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Self-Care for Skin Rashes

When your skin reacts to a substance your body is sensitive to, it can cause a rash. You can treat most rashes at home by keeping the skin clean and dry. Many rashes may resolve on their own within 2 to 3 days. You may need medical attention if your rash itches, drains, or hurts, particularly if the rash is getting worse.

What can cause a skin rash?

  • Sun poisoning, caused by too much exposure to the sun

  • An irritant or allergic reaction to a certain type of food, plant, or chemical, such as  shellfish, poison ivy and or cleaning products

  • An infection caused by a fungus (ringworm), virus (chickenpox), or bacteria (strep)

  • Bites or infestation due to insects or pests, such as ticks, lice, or mites

  • Dry skin, which is often seen during the winter months and in older people

How can I control itching and skin damage?

  • Take soothing  lukewarm baths in a colloidal oatmeal preparation, which you can buy at the drugstore.

  • Do your best not to scratch. Clip fingernails short, especially in young children, to reduce skin damage if scratching does occur.

  • Use moisturizing skin lotion instead of scratching your dry skin.

  • Use sunscreen whenever going out into direct sun.

  • Use only mild cleansing agents whenever possible

  • Wash with mild, nonirritating soap and warm water.

  • Wear clothing that breathes, such as cotton shirts or canvas shoes.

  • If fluid is seeping from the rash, cover it loosely with clean gauze to absorb the discharge.

  • Many rashes are contagious. Prevent the rash from spreading to others by washing your hands frequently before or after touching others with any skin rash.

Use medication

  • Antihistamines, such as diphenhydramine, can help control itching, however use with caution as they can make you drowsy.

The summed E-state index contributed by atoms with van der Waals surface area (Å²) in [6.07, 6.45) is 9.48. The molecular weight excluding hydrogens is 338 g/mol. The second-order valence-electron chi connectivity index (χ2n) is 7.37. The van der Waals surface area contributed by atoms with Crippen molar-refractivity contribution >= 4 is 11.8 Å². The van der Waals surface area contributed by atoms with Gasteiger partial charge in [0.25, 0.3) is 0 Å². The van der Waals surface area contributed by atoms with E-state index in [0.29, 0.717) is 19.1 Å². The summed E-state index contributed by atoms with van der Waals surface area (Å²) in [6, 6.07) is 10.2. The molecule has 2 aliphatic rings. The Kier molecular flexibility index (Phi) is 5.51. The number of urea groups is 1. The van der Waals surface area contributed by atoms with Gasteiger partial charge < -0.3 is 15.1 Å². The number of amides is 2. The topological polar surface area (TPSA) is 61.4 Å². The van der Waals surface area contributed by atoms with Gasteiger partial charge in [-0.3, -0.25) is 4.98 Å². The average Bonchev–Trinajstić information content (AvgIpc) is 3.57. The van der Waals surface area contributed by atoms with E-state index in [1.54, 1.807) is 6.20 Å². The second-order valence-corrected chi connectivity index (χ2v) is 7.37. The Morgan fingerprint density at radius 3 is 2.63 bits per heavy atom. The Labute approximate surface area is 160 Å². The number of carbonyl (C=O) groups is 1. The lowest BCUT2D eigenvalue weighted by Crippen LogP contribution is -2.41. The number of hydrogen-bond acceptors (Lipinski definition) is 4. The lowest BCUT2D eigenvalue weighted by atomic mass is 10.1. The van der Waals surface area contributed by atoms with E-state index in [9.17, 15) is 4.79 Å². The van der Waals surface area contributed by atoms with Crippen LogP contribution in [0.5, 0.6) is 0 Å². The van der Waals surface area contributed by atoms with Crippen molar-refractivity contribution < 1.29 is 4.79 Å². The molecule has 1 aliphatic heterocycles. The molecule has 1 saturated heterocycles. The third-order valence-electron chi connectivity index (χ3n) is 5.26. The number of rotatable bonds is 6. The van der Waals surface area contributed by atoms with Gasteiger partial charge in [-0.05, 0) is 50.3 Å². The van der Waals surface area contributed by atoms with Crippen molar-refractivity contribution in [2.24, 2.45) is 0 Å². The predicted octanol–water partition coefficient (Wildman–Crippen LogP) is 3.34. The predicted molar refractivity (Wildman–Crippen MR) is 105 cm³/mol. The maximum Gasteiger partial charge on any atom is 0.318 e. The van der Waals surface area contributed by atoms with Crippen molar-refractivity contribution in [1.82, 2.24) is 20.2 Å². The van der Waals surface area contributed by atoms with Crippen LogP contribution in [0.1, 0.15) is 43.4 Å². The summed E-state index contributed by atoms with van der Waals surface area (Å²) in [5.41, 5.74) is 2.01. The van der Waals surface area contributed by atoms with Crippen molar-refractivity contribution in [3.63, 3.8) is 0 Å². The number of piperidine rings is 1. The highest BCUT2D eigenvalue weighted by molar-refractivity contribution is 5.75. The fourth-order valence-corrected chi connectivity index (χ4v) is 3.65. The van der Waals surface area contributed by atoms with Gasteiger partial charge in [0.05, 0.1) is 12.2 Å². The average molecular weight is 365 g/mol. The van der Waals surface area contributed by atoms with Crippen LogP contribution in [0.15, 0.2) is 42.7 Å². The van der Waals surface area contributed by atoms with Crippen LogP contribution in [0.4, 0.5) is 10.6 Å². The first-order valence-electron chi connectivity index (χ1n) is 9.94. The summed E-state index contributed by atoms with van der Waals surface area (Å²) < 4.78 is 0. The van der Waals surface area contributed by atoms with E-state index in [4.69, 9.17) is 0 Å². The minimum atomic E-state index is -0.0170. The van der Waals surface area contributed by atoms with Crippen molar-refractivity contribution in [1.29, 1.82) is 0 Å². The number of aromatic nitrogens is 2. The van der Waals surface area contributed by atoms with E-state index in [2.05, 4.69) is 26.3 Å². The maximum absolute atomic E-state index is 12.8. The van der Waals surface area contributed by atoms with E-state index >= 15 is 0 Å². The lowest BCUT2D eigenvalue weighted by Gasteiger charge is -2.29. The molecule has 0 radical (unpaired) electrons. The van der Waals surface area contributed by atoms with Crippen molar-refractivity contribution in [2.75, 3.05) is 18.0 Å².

• Using over-the-counter hydrocortisone cream on small rashes may help reduce swelling and itching

  • Most over-the-counter antifungal medicines can treat athlete’s foot and many other fungal infections of the skin.

Check with your pharmacist

Call your pharmacist if:

  • You were told that you have a fungal infection on your skin to make sure you have the correct type of medicine

  • You have questionsor concerns about medicines or their side effects. 


Call 911 if:

  • Your tongue or lips start to swell

  • You have difficulty breathing

Call your health care provider if:

  • You have a temperature over 101.0°F (38.3°C)

  • You have a sore throat, a cough, or unusual fatigue.

  • You have an increasingly red, oozy, or painful rash (signs of infection).

  • You have a rash that covers your face, genitals, or most of your body.

  • You have crusty sores or red rings that begin to spread.

  • You were exposed to someone who has a contagious rash, such as scabies or lice.

  • You have a red bull’s-eye rash with a white center (a sign of Lyme disease).

  • You were told that you have resistant bacteria (MRSA) on your skin.


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